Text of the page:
Storming Home and The Tin Man are due in from California on Tuesday, while Perfect Soul vans from Canada on Wednesday and Perfect Drift from Kentucky on Thursday. Honor in War, the other North American in the Million, has been training at Arlington.

Heat Haze most likely Frankel runner

The Bobby Frankel watch continues at Arlington. Late Monday morning, Frankel still had not decided which one of the many horses he nominated to the Beverly D. will run, but with dry weather forecast Wednesday through Saturday, Frankel is leaning toward sending Heat Haze from Saratoga.

"I'll have to wait and see what the weather looks like," Frankel said. "If it were soft, I wouldn't prefer any of them."

The $700,000 Beverly D. will have the smallest field among Saturday's three Grade 1's. The probable starters are Dress to Thrill, Dublino, Owsley, Voodoo Dancer, and Walzerkoenigin. Riskaverse is possible, as is Bien Nicole, who worked five furlongs on dirt here Sunday in 1:02.

"Everything went fine in her work," said trainer Donnie Von Hemel. "She's trained well and she's been eating real good."

Cactus Ridge set for Ellis Park Juvenile

Cactus Ridge, freakishly fast on the Beyer Speed Figure scale, was held out of this past weekend's Sapling Stakes at Monmouth and will instead run this weekend in the Ellis Park Juvenile.

Trainer Bret Calhoun originally had targeted the Sapling for Cactus Ridge, who won the fastest Arlington 2-year-old maiden race of this meet, and earned a 100 Beyer Speed Figure when he cruised to an easy win in a minor stakes race at Canterbury Park. But Calhoun, looking ahead, changed plans last week.

"To get to the goal, which is the Arlington-Washington Futurity, the seven-furlong race at Ellis then the mile here is probably the better way to go," Calhoun said. "Besides, now he can train at the same track he's been at all along."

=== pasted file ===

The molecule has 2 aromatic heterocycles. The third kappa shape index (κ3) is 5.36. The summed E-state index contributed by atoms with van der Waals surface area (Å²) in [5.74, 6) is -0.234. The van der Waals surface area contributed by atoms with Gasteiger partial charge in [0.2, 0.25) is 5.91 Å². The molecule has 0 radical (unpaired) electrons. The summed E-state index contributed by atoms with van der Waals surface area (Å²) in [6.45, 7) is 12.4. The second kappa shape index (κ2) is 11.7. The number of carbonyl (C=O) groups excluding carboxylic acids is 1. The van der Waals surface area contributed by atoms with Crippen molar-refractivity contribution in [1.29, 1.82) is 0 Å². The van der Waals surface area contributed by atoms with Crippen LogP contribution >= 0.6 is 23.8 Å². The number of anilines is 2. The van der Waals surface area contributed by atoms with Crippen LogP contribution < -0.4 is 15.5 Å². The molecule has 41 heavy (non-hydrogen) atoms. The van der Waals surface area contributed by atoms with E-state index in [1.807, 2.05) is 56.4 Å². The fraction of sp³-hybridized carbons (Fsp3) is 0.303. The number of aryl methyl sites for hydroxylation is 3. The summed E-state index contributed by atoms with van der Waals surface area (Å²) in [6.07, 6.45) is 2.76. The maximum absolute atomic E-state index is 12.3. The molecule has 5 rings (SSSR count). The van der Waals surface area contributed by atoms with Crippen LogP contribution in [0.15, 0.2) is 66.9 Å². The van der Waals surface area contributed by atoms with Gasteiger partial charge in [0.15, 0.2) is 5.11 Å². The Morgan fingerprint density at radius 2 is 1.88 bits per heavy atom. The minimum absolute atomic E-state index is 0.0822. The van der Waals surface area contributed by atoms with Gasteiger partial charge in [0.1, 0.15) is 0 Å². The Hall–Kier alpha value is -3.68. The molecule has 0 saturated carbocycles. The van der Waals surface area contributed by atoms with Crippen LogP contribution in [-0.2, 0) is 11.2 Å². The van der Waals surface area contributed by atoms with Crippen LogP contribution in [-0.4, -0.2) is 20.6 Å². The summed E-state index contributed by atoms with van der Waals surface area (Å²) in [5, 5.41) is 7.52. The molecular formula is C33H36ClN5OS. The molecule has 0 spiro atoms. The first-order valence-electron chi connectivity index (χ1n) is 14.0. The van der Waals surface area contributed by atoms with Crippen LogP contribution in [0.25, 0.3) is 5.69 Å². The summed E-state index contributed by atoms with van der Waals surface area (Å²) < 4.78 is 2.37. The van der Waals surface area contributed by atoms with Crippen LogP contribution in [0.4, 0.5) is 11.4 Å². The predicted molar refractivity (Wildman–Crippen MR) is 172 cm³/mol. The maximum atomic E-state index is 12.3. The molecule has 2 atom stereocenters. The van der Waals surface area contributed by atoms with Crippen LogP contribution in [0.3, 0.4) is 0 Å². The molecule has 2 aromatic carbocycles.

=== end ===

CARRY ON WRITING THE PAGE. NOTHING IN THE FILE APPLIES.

Cactus Ridge, by Hennessy, worked five furlongs here Sunday in 1:02.80.

"Everything's gone just as we hoped with his training," Calhoun said.

To the Queen ready to fulfill potential

To the Queen looked like a stakes horse last season. She looked like one Sunday at Arlington, too.

In the second start of her season, To the Queen won an overnight handicap by eight lengths. She did not beat a strong field, but overcame a pressured inside trip and was well within herself while running nine furlongs in 1:50.35.

To the Queen won her maiden and three allowance races in succession last season, but by the time she moved into stakes company she may have been over the top. After finishing fourth in the Grade 3 Anne Arundel on Dec. 14, To the Queen got a lengthy vacation, only returning to the racetrack in May.

"I think she's probably a really nice filly, and she should only get better from here," said Ken McCarthy, trainer Bill Mott's assistant at Churchill Downs, where To the Queen is based. "[Mott] hasn't really mentioned what's next for her yet. He said to get a look at her the next couple days and then we'll see where we're at."